So, there you have two entirely different experiences, which I shall remember always -both with a smile, one with great pleasure but the other with great satisfaction at our dealing with an unexpected situation in a manner befitting the traditions of our country and HM Forces when abroad! Mind you, on reflection, it would have been reassuring to have had one or two of our Police colleagues nearby -where were you Keith and Terry? It was ever thus in my time: our beloved RAF Police were only ever present where and when we least expected them!

Max Avey (Trowbridge, Wilts)

Due to unforeseen circumstances our plans for touring Europe have been temporarily postponed. In June Peter fell out the attic, badly dislocating his shoulder and severely damaging the nerves.

So this year we wish you a very Merry Christmas from the UK. Hopefully our plans to visit Portugal for six weeks at the start of March will go ahead.

Ruth and Peter Fryer, (Mattingly, Hants)

One of the joys of fontainebleau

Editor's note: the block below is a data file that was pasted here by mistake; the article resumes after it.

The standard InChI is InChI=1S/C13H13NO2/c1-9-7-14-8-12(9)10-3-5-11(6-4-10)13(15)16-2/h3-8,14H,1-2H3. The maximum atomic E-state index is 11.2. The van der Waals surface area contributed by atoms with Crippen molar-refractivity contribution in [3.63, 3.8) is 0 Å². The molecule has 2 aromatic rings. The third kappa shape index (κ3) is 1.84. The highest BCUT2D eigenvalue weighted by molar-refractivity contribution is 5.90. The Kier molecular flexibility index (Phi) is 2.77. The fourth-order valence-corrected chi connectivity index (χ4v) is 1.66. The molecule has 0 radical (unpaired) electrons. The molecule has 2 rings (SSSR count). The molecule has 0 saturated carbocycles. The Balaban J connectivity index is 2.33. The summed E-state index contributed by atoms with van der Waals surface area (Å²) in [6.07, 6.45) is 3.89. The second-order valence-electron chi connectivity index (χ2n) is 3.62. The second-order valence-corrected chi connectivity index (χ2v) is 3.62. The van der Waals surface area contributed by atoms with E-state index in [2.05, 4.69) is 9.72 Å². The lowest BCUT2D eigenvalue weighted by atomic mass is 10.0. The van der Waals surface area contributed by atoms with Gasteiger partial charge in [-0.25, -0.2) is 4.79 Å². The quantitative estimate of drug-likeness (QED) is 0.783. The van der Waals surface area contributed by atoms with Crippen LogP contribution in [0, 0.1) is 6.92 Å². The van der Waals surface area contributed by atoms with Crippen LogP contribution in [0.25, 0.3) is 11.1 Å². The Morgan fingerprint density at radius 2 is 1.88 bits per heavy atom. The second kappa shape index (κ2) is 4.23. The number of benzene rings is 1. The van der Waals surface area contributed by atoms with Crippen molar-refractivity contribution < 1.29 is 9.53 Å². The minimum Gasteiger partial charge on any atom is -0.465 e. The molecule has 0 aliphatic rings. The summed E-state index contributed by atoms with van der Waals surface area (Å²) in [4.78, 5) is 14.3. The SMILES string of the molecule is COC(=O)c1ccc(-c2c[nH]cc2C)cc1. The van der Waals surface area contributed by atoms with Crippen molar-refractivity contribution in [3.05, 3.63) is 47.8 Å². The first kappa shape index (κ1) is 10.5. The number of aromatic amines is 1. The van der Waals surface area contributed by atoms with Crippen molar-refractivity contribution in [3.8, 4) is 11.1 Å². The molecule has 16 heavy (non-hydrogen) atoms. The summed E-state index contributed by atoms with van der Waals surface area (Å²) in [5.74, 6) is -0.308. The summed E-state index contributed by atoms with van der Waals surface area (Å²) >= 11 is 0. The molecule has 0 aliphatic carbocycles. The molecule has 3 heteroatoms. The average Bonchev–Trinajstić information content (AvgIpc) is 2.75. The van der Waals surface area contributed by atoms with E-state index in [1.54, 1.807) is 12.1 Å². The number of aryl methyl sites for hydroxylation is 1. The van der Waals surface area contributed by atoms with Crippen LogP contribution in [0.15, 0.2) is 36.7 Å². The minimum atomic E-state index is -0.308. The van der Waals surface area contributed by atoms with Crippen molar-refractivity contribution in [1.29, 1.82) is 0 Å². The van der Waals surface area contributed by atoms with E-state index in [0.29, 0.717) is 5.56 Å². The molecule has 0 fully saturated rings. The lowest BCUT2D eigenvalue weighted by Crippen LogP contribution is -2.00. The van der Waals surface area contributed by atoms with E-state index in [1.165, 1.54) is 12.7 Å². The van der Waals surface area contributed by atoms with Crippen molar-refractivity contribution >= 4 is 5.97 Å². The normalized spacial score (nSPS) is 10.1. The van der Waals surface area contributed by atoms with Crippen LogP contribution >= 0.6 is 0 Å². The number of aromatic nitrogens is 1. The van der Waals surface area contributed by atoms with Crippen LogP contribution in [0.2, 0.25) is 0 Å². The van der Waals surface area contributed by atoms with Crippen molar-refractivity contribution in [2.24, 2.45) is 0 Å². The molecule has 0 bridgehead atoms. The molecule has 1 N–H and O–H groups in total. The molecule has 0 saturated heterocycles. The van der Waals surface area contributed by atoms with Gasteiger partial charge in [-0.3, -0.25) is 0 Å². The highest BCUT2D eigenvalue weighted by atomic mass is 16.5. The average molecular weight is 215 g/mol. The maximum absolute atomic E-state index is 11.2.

There we are enjoying ourselves at Fontainebleau and the next move is the arrival of the wife. See Charlie Collyer he’ll fix us up with some accommodation. Eventually we got some accommodation in one of the villages in the Forest which turned out to be a rundown wing of the local hotel. We got allocated three rooms on the top floor. In fact this was handy because when I wanted to speak to the bod in the rooms beneath mine all I had to do was stick my head in the washing bowl, yell out his name and a reply came back up the pipe, and so we had a conversation.


The next move was to buy a motor car. Talk to the lads and eventually get directed to a firm in Paris. So of to Paris to find a car. This I did with ease, Royal blue Ford Prefect 1948 vintage including leather seats etc.      I was very proud of my purchase –but there was a snag -I had never driven a motor car on the roads. Had experience behind the wheel of a 15cwt whilst in Cyprus - up and down the main runway etc., but never on the roads. Oh well take the bull by the horns and off we go. Oh yes this Prefect was fully equipped to carry out the old Kangaroo motion. In other words the driver hadn't got a clue as to how to co-ordinate the throttle and clutch but after a few attempts all was well.